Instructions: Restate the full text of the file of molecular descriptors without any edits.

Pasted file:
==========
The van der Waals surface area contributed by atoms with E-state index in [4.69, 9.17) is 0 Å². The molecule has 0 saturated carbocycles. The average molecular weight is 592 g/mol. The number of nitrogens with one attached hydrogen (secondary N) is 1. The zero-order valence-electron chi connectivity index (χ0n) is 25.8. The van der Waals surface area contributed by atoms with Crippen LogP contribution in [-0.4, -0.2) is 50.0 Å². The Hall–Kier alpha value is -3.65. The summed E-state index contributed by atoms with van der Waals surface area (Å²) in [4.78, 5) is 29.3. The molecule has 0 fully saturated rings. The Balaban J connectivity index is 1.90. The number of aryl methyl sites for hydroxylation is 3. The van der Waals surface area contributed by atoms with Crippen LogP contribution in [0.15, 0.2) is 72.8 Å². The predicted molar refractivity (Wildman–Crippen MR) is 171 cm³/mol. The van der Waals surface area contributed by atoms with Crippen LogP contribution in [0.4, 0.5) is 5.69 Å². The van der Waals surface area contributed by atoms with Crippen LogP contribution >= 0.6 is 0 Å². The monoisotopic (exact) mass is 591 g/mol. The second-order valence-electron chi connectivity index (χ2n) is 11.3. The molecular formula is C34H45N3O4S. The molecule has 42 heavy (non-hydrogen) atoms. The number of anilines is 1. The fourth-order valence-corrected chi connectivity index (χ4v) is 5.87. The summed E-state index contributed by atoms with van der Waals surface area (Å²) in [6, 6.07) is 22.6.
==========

The van der Waals surface area contributed by atoms with E-state index in [4.69, 9.17) is 0 Å². The molecule has 0 saturated carbocycles. The average molecular weight is 592 g/mol. The number of nitrogens with one attached hydrogen (secondary N) is 1. The zero-order valence-electron chi connectivity index (χ0n) is 25.8. The van der Waals surface area contributed by atoms with Crippen LogP contribution in [-0.4, -0.2) is 50.0 Å². The Hall–Kier alpha value is -3.65. The summed E-state index contributed by atoms with van der Waals surface area (Å²) in [4.78, 5) is 29.3. The molecule has 0 fully saturated rings. The Balaban J connectivity index is 1.90. The number of aryl methyl sites for hydroxylation is 3. The van der Waals surface area contributed by atoms with Crippen LogP contribution in [0.15, 0.2) is 72.8 Å². The predicted molar refractivity (Wildman–Crippen MR) is 171 cm³/mol. The van der Waals surface area contributed by atoms with Crippen LogP contribution in [0.4, 0.5) is 5.69 Å². The van der Waals surface area contributed by atoms with Crippen LogP contribution >= 0.6 is 0 Å². The monoisotopic (exact) mass is 591 g/mol. The second-order valence-electron chi connectivity index (χ2n) is 11.3. The molecular formula is C34H45N3O4S. The molecule has 42 heavy (non-hydrogen) atoms. The number of anilines is 1. The fourth-order valence-corrected chi connectivity index (χ4v) is 5.87. The summed E-state index contributed by atoms with van der Waals surface area (Å²) in [6, 6.07) is 22.6.